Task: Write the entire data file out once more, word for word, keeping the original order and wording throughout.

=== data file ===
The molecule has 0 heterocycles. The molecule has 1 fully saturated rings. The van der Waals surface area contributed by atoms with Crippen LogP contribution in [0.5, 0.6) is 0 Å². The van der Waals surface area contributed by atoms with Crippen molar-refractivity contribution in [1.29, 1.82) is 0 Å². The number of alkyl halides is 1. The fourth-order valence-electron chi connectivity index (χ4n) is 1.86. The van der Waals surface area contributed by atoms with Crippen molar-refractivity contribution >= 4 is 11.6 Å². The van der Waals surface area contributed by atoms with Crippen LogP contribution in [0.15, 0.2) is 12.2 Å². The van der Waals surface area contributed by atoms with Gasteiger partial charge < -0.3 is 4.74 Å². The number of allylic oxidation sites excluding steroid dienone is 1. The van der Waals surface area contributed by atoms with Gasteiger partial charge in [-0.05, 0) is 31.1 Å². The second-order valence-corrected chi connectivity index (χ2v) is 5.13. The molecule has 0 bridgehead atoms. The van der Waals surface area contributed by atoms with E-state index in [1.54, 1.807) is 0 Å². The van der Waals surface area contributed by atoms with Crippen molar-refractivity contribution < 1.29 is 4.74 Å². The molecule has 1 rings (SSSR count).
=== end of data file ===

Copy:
The molecule has 0 heterocycles. The molecule has 1 fully saturated rings. The van der Waals surface area contributed by atoms with Crippen LogP contribution in [0.5, 0.6) is 0 Å². The van der Waals surface area contributed by atoms with Crippen molar-refractivity contribution in [1.29, 1.82) is 0 Å². The number of alkyl halides is 1. The fourth-order valence-electron chi connectivity index (χ4n) is 1.86. The van der Waals surface area contributed by atoms with Crippen molar-refractivity contribution >= 4 is 11.6 Å². The van der Waals surface area contributed by atoms with Crippen LogP contribution in [0.15, 0.2) is 12.2 Å². The van der Waals surface area contributed by atoms with Gasteiger partial charge < -0.3 is 4.74 Å². The number of allylic oxidation sites excluding steroid dienone is 1. The van der Waals surface area contributed by atoms with Gasteiger partial charge in [-0.05, 0) is 31.1 Å². The second-order valence-corrected chi connectivity index (χ2v) is 5.13. The molecule has 0 bridgehead atoms. The van der Waals surface area contributed by atoms with E-state index in [1.54, 1.807) is 0 Å². The van der Waals surface area contributed by atoms with Crippen molar-refractivity contribution < 1.29 is 4.74 Å². The molecule has 1 rings (SSSR count).